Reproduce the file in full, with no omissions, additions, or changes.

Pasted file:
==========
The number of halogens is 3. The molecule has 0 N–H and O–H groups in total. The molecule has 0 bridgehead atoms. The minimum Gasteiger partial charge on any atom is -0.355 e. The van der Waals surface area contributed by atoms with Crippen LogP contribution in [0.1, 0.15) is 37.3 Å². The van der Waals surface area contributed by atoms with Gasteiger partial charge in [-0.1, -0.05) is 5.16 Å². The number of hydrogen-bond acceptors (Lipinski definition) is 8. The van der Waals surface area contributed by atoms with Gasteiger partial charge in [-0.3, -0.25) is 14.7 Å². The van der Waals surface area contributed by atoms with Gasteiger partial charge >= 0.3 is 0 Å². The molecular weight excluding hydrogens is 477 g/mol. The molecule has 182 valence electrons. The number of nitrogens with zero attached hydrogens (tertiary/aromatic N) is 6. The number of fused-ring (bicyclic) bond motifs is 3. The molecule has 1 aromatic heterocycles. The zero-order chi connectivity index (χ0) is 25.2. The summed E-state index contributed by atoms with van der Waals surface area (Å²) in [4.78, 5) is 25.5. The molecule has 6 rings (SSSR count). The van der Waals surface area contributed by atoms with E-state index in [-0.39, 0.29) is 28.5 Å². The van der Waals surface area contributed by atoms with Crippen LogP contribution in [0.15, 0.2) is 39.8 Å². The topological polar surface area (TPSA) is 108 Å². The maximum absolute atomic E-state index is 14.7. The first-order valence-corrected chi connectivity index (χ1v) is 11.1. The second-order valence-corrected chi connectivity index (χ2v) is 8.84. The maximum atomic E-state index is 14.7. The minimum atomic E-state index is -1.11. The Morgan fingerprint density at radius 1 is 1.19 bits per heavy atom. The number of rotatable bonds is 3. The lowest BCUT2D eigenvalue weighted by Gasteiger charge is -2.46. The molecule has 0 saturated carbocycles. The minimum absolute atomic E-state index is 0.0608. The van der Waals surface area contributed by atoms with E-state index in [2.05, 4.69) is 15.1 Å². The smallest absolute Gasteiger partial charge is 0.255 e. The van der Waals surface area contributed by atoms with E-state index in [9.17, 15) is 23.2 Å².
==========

The number of halogens is 3. The molecule has 0 N–H and O–H groups in total. The molecule has 0 bridgehead atoms. The minimum Gasteiger partial charge on any atom is -0.355 e. The van der Waals surface area contributed by atoms with Crippen LogP contribution in [0.1, 0.15) is 37.3 Å². The van der Waals surface area contributed by atoms with Gasteiger partial charge in [-0.1, -0.05) is 5.16 Å². The number of hydrogen-bond acceptors (Lipinski definition) is 8. The van der Waals surface area contributed by atoms with Gasteiger partial charge in [-0.3, -0.25) is 14.7 Å². The van der Waals surface area contributed by atoms with Gasteiger partial charge >= 0.3 is 0 Å². The molecular weight excluding hydrogens is 477 g/mol. The molecule has 182 valence electrons. The number of nitrogens with zero attached hydrogens (tertiary/aromatic N) is 6. The number of fused-ring (bicyclic) bond motifs is 3. The molecule has 1 aromatic heterocycles. The zero-order chi connectivity index (χ0) is 25.2. The summed E-state index contributed by atoms with van der Waals surface area (Å²) in [4.78, 5) is 25.5. The molecule has 6 rings (SSSR count). The van der Waals surface area contributed by atoms with E-state index in [-0.39, 0.29) is 28.5 Å². The van der Waals surface area contributed by atoms with Crippen LogP contribution in [0.15, 0.2) is 39.8 Å². The topological polar surface area (TPSA) is 108 Å². The maximum absolute atomic E-state index is 14.7. The first-order valence-corrected chi connectivity index (χ1v) is 11.1. The second-order valence-corrected chi connectivity index (χ2v) is 8.84. The maximum atomic E-state index is 14.7. The minimum atomic E-state index is -1.11. The Morgan fingerprint density at radius 1 is 1.19 bits per heavy atom. The number of rotatable bonds is 3. The lowest BCUT2D eigenvalue weighted by Gasteiger charge is -2.46. The molecule has 0 saturated carbocycles. The minimum absolute atomic E-state index is 0.0608. The van der Waals surface area contributed by atoms with E-state index in [2.05, 4.69) is 15.1 Å². The smallest absolute Gasteiger partial charge is 0.255 e. The van der Waals surface area contributed by atoms with E-state index in [9.17, 15) is 23.2 Å².